Publication Date

2019-08-02

Availability

Embargoed

Embargo Period

2021-08-01

Degree Type

Dissertation

Degree Name

Doctor of Philosophy (PHD)

Department

Psychology (Arts and Sciences)

Date of Defense

2019-07-05

First Committee Member

Daryl Greenfield

Second Committee Member

Rebecca Shearer

Third Committee Member

Elizabeth Simpson

Fourth Committee Member

Batya Elbaum

Fifth Committee Member

Ximena Dominquez

Abstract

The purpose of this study is to examine the association between the self-regulation skills, classroom context, and academic achievement in a sample of Spanish-English speaking Dual Language Learners (DLLs) from low-income homes. Considering the national focus on improving early education for DLL children enrolled in early childhood programs, it is important to examine the measurement of developmental skills, like self-regulation, that contribute to later success. The current study (1) examined the association between a direct assessment and an ecobehavioral observation of self-regulation skills, (2) examined which contexts of the preschool classroom were associated with children's use of self-regulated behaviors, and (3) investigated the relationship between self-regulation skills and academic achievement. The sample included 341 Spanish-English speaking DLL children from low-income homes. Results indicated that (1) there was no association between the direct assessment and the ecobehavioral observation of self-regulation skills, (2) DLL children display higher self-regulation skills in specific classroom contexts (e.g., small group, play-like instruction, when the teacher is interacting with the child), and (3) directly assessed self-regulation has some positive association with science, math, and language achievement. These findings stress the importance of the classroom contexts for DLL children's behavior and the differences in measurement tools used to assess early self-regulation skills because they have different associations with academic achievement.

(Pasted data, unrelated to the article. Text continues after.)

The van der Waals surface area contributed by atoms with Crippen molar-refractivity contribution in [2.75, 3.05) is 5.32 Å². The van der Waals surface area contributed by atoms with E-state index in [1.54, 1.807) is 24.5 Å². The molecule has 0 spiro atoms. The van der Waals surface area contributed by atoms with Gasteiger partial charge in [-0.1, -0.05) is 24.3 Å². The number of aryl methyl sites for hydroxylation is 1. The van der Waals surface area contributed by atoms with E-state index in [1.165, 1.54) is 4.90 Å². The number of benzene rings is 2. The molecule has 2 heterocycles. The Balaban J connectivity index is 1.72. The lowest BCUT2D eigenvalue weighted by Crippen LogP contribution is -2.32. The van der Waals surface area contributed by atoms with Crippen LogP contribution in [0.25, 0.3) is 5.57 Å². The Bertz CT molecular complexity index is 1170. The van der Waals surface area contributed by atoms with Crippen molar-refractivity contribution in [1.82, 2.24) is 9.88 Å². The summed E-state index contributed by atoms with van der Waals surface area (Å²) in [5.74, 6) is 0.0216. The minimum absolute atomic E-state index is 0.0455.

Keywords

self-regulation; academic achievement; classroom contexts; dual language learners; low-income; preschool

Available for download on Sunday, August 01, 2021

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